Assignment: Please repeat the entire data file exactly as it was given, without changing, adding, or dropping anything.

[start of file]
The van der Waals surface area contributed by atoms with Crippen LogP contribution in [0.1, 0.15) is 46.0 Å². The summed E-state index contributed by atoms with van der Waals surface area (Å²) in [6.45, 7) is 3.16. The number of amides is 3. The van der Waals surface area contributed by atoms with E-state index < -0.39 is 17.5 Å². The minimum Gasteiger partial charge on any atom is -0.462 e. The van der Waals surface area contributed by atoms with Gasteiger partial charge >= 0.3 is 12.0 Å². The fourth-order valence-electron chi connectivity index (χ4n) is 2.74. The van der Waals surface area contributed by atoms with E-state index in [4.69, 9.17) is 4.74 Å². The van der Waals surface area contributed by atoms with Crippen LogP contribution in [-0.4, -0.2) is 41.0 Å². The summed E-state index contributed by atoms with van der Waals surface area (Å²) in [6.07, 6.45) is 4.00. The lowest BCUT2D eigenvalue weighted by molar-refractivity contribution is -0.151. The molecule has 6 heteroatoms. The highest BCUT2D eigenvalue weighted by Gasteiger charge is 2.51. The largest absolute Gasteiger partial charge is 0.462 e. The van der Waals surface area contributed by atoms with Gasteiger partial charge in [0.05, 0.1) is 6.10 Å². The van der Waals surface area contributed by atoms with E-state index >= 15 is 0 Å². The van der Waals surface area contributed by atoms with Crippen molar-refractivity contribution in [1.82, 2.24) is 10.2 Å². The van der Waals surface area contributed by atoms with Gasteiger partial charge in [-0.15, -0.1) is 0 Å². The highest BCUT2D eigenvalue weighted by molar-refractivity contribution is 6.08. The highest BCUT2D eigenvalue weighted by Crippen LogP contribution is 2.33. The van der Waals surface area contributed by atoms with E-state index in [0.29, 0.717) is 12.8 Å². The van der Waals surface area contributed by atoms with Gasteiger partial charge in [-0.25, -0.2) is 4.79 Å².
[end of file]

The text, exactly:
The van der Waals surface area contributed by atoms with Crippen LogP contribution in [0.1, 0.15) is 46.0 Å². The summed E-state index contributed by atoms with van der Waals surface area (Å²) in [6.45, 7) is 3.16. The number of amides is 3. The van der Waals surface area contributed by atoms with E-state index < -0.39 is 17.5 Å². The minimum Gasteiger partial charge on any atom is -0.462 e. The van der Waals surface area contributed by atoms with Gasteiger partial charge >= 0.3 is 12.0 Å². The fourth-order valence-electron chi connectivity index (χ4n) is 2.74. The van der Waals surface area contributed by atoms with E-state index in [4.69, 9.17) is 4.74 Å². The van der Waals surface area contributed by atoms with Crippen LogP contribution in [-0.4, -0.2) is 41.0 Å². The summed E-state index contributed by atoms with van der Waals surface area (Å²) in [6.07, 6.45) is 4.00. The lowest BCUT2D eigenvalue weighted by molar-refractivity contribution is -0.151. The molecule has 6 heteroatoms. The highest BCUT2D eigenvalue weighted by Gasteiger charge is 2.51. The largest absolute Gasteiger partial charge is 0.462 e. The van der Waals surface area contributed by atoms with Gasteiger partial charge in [0.05, 0.1) is 6.10 Å². The van der Waals surface area contributed by atoms with E-state index >= 15 is 0 Å². The van der Waals surface area contributed by atoms with Crippen molar-refractivity contribution in [1.82, 2.24) is 10.2 Å². The van der Waals surface area contributed by atoms with Gasteiger partial charge in [-0.15, -0.1) is 0 Å². The highest BCUT2D eigenvalue weighted by molar-refractivity contribution is 6.08. The highest BCUT2D eigenvalue weighted by Crippen LogP contribution is 2.33. The van der Waals surface area contributed by atoms with E-state index in [0.29, 0.717) is 12.8 Å². The van der Waals surface area contributed by atoms with Gasteiger partial charge in [-0.25, -0.2) is 4.79 Å².